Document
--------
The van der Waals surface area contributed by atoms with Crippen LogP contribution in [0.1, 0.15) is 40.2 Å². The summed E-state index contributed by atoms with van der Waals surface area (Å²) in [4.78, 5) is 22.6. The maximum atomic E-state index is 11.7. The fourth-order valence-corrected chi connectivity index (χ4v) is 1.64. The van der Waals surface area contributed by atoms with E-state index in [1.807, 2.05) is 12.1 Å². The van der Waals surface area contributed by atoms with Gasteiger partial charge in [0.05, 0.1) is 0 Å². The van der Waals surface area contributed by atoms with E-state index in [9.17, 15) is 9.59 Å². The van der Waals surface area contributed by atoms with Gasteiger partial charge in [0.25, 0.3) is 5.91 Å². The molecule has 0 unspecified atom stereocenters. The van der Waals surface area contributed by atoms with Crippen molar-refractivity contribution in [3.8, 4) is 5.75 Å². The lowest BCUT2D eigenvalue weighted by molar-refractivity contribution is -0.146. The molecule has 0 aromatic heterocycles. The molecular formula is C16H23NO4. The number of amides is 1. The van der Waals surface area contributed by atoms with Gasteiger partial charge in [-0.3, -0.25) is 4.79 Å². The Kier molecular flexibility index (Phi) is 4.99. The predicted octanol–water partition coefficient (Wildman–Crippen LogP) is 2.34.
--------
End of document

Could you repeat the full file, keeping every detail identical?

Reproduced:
The van der Waals surface area contributed by atoms with Crippen LogP contribution in [0.1, 0.15) is 40.2 Å². The summed E-state index contributed by atoms with van der Waals surface area (Å²) in [4.78, 5) is 22.6. The maximum atomic E-state index is 11.7. The fourth-order valence-corrected chi connectivity index (χ4v) is 1.64. The van der Waals surface area contributed by atoms with E-state index in [1.807, 2.05) is 12.1 Å². The van der Waals surface area contributed by atoms with Gasteiger partial charge in [0.05, 0.1) is 0 Å². The van der Waals surface area contributed by atoms with E-state index in [9.17, 15) is 9.59 Å². The van der Waals surface area contributed by atoms with Gasteiger partial charge in [0.25, 0.3) is 5.91 Å². The molecule has 0 unspecified atom stereocenters. The van der Waals surface area contributed by atoms with Crippen molar-refractivity contribution in [3.8, 4) is 5.75 Å². The lowest BCUT2D eigenvalue weighted by molar-refractivity contribution is -0.146. The molecule has 0 aromatic heterocycles. The molecular formula is C16H23NO4. The number of amides is 1. The van der Waals surface area contributed by atoms with Gasteiger partial charge in [-0.3, -0.25) is 4.79 Å². The Kier molecular flexibility index (Phi) is 4.99. The predicted octanol–water partition coefficient (Wildman–Crippen LogP) is 2.34.